The New York Times reviews “The Colt”

Original review from The New York Times

A Colt Born on a Battlefield, When Men Were Gallant
By ANITA GATES
Published: July 9, 2005

You might expect a movie about an adorable newborn animal who melts the hearts of soldiers at war to be syrupy, sentimental and not worth the viewing time of anyone older than 8. But “The Colt,” which has its premiere tonight on the Hallmark Channel, is only sentimental. And that sentimentality is tempered by several nicely understated performances and a painfully realistic ending.

“The Colt” is a modest, deliberately gentle film, written by Stephen Harrigan and based on a short story by the Nobel Prize-winning Russian novelist Mikhail A. Sholokhov.

Ryan Merriman, whose first big role was as the kidnapped son of Michelle Pfeiffer and Treat Williams in the 1999 film “The Deep End of the Ocean,” plays Jim Rabb, a baby-faced Union soldier in the Civil War. As the film begins, Jim is writing a letter to his parents, informing them as carefully as he can of his brother’s death.

Soon afterward, a horse that belongs to Jim’s unit gives birth. Another soldier looks at the newborn colt and announces, “We’re gonna have to shoot it.” Jim is ordered to do so, because the animal would be a hindrance, but he can’t pull it off; neither can a second soldier. A third says to his superior officer: “That colt is helpless, and shooting it wouldn’t be the gallant thing to do. Sir.”

This is not necessarily a film about gallantry, but isn’t it nice to be reminded that it may have once been a moral value shared by men in war? Another sensitive voice is that of Tom Covington (Darcy Belsher), a war illustrator from New York, who observes of the animal, born near a battlefield, “The first feeling he knew on this earth was terror.”

But Tom is not without fault. When he objects to a sergeant’s looking at his sketches because they’re his private property, the sergeant says, “Maybe these men’s deaths were their private property,” suggesting that the debate over the public’s right to know and the news media’s invasion of privacy started a long time ago.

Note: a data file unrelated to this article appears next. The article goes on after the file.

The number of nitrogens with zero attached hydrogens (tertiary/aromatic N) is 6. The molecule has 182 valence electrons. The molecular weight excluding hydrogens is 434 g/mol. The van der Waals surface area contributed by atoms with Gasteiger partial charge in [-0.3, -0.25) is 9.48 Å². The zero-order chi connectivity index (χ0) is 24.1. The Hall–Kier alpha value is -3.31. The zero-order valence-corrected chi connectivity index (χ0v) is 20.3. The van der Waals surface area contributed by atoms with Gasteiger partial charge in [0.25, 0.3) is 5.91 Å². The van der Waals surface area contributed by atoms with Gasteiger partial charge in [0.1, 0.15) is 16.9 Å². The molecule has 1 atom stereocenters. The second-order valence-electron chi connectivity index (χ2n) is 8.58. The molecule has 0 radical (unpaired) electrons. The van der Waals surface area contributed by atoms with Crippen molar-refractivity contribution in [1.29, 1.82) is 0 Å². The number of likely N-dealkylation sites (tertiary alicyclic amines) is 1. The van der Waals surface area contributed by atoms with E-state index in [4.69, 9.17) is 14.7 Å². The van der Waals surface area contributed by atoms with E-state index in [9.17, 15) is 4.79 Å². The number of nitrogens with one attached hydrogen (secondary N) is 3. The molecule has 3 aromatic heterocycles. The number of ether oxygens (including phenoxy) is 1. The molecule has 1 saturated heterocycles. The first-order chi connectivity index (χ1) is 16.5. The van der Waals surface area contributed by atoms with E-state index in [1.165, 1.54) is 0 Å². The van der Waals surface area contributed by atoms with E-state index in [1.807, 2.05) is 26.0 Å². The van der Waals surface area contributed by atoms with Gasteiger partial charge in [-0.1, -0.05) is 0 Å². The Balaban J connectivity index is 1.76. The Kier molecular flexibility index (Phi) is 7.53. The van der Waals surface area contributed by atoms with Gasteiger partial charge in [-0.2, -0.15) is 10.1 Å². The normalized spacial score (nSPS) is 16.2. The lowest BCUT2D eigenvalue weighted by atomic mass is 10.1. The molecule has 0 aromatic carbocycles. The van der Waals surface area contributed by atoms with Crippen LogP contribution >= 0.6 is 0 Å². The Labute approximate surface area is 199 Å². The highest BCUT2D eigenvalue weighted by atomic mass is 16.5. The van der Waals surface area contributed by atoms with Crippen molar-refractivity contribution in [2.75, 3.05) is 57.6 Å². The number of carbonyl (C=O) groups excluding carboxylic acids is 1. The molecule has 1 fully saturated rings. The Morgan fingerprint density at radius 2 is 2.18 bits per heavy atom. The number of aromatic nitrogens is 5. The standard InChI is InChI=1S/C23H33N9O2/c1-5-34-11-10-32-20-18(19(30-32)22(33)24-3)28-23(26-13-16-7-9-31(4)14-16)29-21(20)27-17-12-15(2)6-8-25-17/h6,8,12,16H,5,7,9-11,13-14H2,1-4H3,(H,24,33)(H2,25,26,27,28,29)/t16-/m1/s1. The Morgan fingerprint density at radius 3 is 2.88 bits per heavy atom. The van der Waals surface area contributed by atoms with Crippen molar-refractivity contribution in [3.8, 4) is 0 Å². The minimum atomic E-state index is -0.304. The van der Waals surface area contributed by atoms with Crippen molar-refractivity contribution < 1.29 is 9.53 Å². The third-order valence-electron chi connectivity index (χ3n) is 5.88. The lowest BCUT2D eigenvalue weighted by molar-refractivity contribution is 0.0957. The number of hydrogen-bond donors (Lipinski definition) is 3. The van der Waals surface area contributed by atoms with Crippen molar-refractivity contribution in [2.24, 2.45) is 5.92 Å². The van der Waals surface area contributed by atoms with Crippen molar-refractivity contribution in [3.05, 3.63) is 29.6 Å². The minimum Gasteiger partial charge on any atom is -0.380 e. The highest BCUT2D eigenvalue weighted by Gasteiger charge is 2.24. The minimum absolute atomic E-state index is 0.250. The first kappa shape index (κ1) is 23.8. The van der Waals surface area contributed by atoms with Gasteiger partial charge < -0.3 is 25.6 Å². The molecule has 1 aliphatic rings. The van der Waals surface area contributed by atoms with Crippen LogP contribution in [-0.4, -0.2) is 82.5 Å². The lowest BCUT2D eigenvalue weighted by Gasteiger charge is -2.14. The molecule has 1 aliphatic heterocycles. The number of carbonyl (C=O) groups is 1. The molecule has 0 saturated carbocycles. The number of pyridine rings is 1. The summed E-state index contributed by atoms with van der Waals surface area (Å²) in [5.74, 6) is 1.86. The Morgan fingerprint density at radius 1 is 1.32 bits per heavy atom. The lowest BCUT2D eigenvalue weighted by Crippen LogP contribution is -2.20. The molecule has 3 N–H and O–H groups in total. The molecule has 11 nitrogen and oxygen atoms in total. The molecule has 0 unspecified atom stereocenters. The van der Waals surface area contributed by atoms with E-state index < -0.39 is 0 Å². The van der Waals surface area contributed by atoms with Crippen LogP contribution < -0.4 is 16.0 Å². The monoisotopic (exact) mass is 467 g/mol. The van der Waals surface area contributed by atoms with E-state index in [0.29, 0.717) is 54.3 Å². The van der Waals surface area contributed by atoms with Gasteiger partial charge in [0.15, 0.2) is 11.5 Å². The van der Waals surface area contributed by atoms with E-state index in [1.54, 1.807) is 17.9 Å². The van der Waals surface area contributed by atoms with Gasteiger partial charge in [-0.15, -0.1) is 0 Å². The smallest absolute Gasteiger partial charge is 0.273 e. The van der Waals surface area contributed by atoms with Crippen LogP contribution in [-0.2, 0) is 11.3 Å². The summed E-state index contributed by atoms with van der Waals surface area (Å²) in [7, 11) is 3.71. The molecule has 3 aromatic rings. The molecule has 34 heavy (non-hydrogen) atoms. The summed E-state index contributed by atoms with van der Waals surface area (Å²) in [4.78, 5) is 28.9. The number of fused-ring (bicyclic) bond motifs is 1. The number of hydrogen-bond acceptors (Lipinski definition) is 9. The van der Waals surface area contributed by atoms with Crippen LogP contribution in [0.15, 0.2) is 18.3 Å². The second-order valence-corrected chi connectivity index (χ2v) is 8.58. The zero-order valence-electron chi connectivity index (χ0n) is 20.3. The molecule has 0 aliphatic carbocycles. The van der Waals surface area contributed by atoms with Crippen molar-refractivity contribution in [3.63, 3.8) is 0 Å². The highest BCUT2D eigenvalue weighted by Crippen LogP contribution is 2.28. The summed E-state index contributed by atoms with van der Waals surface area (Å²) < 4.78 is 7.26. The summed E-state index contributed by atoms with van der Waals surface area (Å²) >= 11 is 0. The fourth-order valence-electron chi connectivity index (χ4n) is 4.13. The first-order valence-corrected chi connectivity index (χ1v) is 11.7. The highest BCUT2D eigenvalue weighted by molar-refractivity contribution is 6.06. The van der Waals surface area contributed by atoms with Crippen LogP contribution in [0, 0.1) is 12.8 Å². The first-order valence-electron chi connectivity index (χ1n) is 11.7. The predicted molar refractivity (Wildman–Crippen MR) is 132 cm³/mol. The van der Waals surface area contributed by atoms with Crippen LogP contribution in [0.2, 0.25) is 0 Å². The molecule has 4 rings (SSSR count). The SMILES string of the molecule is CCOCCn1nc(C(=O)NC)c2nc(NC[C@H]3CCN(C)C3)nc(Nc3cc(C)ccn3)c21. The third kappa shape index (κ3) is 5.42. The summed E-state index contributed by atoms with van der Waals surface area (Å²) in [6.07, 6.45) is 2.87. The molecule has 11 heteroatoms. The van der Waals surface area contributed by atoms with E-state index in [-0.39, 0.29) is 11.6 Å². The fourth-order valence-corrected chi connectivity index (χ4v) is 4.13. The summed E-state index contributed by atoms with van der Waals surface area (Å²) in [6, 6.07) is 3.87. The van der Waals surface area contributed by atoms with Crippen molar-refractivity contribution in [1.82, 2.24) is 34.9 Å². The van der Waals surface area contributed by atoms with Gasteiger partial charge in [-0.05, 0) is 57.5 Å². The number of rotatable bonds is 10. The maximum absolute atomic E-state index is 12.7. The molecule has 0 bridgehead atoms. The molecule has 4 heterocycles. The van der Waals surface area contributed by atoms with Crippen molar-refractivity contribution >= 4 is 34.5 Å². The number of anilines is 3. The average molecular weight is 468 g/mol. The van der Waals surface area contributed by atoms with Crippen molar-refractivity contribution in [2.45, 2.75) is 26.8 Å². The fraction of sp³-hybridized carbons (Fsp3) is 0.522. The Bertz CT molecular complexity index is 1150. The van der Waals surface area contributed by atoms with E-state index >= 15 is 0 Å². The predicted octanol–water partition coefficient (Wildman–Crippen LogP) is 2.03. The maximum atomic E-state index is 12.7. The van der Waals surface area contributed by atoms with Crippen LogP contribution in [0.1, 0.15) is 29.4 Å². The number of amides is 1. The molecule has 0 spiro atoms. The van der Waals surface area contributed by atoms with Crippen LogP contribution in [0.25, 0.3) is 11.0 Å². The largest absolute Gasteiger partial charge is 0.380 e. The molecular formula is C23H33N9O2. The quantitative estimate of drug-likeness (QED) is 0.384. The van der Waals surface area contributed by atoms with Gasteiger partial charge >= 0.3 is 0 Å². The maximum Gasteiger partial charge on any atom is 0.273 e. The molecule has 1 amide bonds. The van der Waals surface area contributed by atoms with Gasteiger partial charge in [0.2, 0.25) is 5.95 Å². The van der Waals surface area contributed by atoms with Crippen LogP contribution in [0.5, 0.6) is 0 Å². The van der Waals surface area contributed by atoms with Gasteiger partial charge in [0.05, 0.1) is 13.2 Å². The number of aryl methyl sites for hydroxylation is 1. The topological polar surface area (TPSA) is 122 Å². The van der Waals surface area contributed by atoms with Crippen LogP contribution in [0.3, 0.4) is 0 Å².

“The Colt” is the kind of wise, tolerant war movie that makes a point of showing soldiers on both sides of the conflict as thoroughly human. The most memorable example of that is the scene in which Jim confronts (and shoots) a Confederate soldier (Richard Kahan) who has stolen the horses. The man tells Jim that his name is Isaac Silsbee, that he is from Charleston and that he is sorry for the killing he has done. And he begs Jim, “Don’t leave me here to die alone.”

The film, directed by Yelena Lanskaya, romanticizes war, as most films on the subject do to some degree (even “Saving Private Ryan,” after the Omaha Beach horrors). But it also clearly celebrates war’s opposite. In another letter to his parents, Jim writes, “This colt is a consolation to me, and a reminder that God will allow so much grief and destruction to visit this world and still create a new life.”

Directed by Yelena Lanskaya; Robert Halmi Sr., executive producer; teleplay by Stephen Harrigan; Jon Joffin, director of photography; Misha Segal, composer; Matthew Budgeon, production designer; casting by Lynn Kressel; produced by Matthew O’Conner. Production by Hallmark Entertainment Presents Colt Productions Inc., with Comweb Film Capital Corporation.

WITH: Ryan Merriman (Jim Rabb), Steve Bacic (Sergeant Longacre), Darcy Belsher (Tom Covington), William MacDonald (Sergeant Woodruff) and Richard Kahan (Isaac Silsbee).

On DVD

The 4400 Complete Series The 4400
Complete Series

Role: Marco
Order: Region 1/Region 2

Masters of Horror Masters of Horror:
Sounds Like

Role: David
Order: Region 1/Region 2
More Merchandise

Archives

Categories

Site Info

Opened: August 15th, 2006
Owner: Rach
Credits: here
Hosts: Surpass Hosting